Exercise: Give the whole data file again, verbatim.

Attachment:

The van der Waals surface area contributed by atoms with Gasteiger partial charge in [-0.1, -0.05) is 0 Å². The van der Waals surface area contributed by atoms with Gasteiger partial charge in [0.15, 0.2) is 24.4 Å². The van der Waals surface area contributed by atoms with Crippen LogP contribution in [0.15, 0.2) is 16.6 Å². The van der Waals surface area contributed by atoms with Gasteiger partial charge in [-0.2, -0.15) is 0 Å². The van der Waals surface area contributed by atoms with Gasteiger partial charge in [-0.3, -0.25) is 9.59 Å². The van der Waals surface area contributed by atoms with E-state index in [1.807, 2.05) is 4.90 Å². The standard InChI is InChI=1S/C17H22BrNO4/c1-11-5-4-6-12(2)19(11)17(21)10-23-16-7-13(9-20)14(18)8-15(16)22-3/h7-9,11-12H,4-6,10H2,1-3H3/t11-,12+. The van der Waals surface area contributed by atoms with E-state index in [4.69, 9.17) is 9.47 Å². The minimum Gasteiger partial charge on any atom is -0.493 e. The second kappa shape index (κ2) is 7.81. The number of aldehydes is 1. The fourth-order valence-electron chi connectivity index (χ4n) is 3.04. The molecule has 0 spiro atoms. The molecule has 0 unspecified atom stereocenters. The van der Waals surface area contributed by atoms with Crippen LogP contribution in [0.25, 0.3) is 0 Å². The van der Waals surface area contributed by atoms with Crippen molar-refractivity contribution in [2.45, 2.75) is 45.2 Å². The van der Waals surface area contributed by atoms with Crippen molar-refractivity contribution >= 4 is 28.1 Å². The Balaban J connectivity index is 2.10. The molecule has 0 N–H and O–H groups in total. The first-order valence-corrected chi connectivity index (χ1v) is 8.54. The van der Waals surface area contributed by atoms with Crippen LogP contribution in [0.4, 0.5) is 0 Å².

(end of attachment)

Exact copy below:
The van der Waals surface area contributed by atoms with Gasteiger partial charge in [-0.1, -0.05) is 0 Å². The van der Waals surface area contributed by atoms with Gasteiger partial charge in [0.15, 0.2) is 24.4 Å². The van der Waals surface area contributed by atoms with Crippen LogP contribution in [0.15, 0.2) is 16.6 Å². The van der Waals surface area contributed by atoms with Gasteiger partial charge in [-0.2, -0.15) is 0 Å². The van der Waals surface area contributed by atoms with Gasteiger partial charge in [-0.3, -0.25) is 9.59 Å². The van der Waals surface area contributed by atoms with E-state index in [1.807, 2.05) is 4.90 Å². The standard InChI is InChI=1S/C17H22BrNO4/c1-11-5-4-6-12(2)19(11)17(21)10-23-16-7-13(9-20)14(18)8-15(16)22-3/h7-9,11-12H,4-6,10H2,1-3H3/t11-,12+. The van der Waals surface area contributed by atoms with E-state index in [4.69, 9.17) is 9.47 Å². The minimum Gasteiger partial charge on any atom is -0.493 e. The second kappa shape index (κ2) is 7.81. The number of aldehydes is 1. The fourth-order valence-electron chi connectivity index (χ4n) is 3.04. The molecule has 0 spiro atoms. The molecule has 0 unspecified atom stereocenters. The van der Waals surface area contributed by atoms with Crippen LogP contribution in [0.25, 0.3) is 0 Å². The van der Waals surface area contributed by atoms with Crippen molar-refractivity contribution in [2.45, 2.75) is 45.2 Å². The van der Waals surface area contributed by atoms with Crippen molar-refractivity contribution >= 4 is 28.1 Å². The Balaban J connectivity index is 2.10. The molecule has 0 N–H and O–H groups in total. The first-order valence-corrected chi connectivity index (χ1v) is 8.54. The van der Waals surface area contributed by atoms with Crippen LogP contribution in [0.4, 0.5) is 0 Å².